The truth of the matter is that Nigeria at the moment faces an existential threat, not from without but from within its borders. With festering insurgency in the North East, banditry in the North West, farmers-herder’s deadly confrontations in the South West, North Central and South’ South, and a fledging insurrection in the South East, a general sense of insecurity pervades the entire landscape of Nigeria.
In the last three months, bandits have attacked and kidnapped students from four different schools in the North West region with some students of the Federal College of Forestry Mechanisation in Kaduna State still being held by their captors. Attack on police formations and killing of law enforcement personnel is almost becoming a daily occurrence. Separatist voices are getting louder while ethnic war lords are springing up in their numbers. Kidnapping, cultism and sundry violent and deadly crimes are spinning out of control. In fact, there is an intolerable level of breakdown of law and order while overall safety and security of lives and property have reached an all-time low in the country.
To say the least, lack of security and effective and efficient enforcement of law and order fueled by uncontrolled influx of small arms and light weapons is the unfortunate reality in Nigeria. There are indeed, those who describe the country as a failing state because of the level of lawlessness and the security agencies’ seeming lack of capacity and capability to stem the overwhelming tide. Perhaps, the job of maintenance of law and order in Nigeria has never been this challenging and it is now the unenviable lot of IGP Usman Baba to put a lead on the spiraling ugly situation and give his compatriots a new hope of a safe and secure environment for their lives and property.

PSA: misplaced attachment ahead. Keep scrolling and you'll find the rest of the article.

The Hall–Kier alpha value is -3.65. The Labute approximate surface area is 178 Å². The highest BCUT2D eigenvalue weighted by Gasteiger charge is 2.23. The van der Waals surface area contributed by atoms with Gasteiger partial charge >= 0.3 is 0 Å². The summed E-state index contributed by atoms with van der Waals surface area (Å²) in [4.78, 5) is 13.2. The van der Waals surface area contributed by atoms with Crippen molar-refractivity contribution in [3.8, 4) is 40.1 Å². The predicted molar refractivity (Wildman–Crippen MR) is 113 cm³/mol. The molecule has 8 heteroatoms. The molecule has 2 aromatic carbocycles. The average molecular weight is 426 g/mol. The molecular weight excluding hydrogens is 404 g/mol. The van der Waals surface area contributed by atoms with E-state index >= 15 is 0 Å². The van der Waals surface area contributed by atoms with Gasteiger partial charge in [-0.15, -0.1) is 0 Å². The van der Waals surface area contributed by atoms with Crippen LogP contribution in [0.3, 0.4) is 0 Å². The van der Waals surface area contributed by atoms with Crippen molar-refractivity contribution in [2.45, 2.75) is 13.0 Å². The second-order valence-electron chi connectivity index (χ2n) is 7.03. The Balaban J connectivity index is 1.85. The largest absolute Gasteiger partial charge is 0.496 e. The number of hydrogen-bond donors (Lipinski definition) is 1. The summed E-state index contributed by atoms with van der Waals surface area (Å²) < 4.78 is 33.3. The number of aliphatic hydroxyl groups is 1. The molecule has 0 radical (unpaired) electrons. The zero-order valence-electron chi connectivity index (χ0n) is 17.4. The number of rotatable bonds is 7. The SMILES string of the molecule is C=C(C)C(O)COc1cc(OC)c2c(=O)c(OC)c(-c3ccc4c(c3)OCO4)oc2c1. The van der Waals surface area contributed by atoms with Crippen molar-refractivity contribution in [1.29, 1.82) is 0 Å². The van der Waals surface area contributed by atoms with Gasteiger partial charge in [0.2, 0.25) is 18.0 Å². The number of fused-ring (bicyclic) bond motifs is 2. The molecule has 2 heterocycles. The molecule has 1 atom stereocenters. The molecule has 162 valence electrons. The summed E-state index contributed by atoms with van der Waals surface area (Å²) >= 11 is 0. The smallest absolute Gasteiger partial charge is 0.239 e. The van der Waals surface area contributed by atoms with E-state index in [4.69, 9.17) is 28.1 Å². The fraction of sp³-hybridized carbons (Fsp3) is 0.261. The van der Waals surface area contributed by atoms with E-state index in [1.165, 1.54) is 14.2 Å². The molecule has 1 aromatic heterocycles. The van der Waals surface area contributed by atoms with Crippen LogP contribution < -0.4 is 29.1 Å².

However, for the police to be able to undertake this task effectively, it must itself attain certain basic standard requirements. To begin with, the police are ill-equipped and understaffed. Clearly, adequate equipment of the police in the light of the equality and calibre of weapons in the hands of the criminals is a fundamental requirement if they are to make any impact at all.
The new IGP must also work with relevant authorities to ensure that the personnel strength of the force is significantly increased in order to have enough manpower for the work. The situation where you have less than one million officers to police about 200 million people is no longer sustainable.
Deliberate purposeful efforts must be made to earn the people’s trust and confidence for the police to achieve results. The police cannot continue to be in confrontation with the same people they’re paid to protect. The need for a properly trained, highly professional and truly civil police force cannot be overemphasized.
IGP Usman Baba must also work to ensure that the police does not find itself working at cross purposes with sister security agencies but always endeavour to fashion out workable synergy and partnerships for the overall good of the country. The Nigeria Police Force needs to reform itself, motivate its officers and men through adequate remuneration and the provision of welfare packages that will boost their morale and reduce their tendency to be compromised without much ado.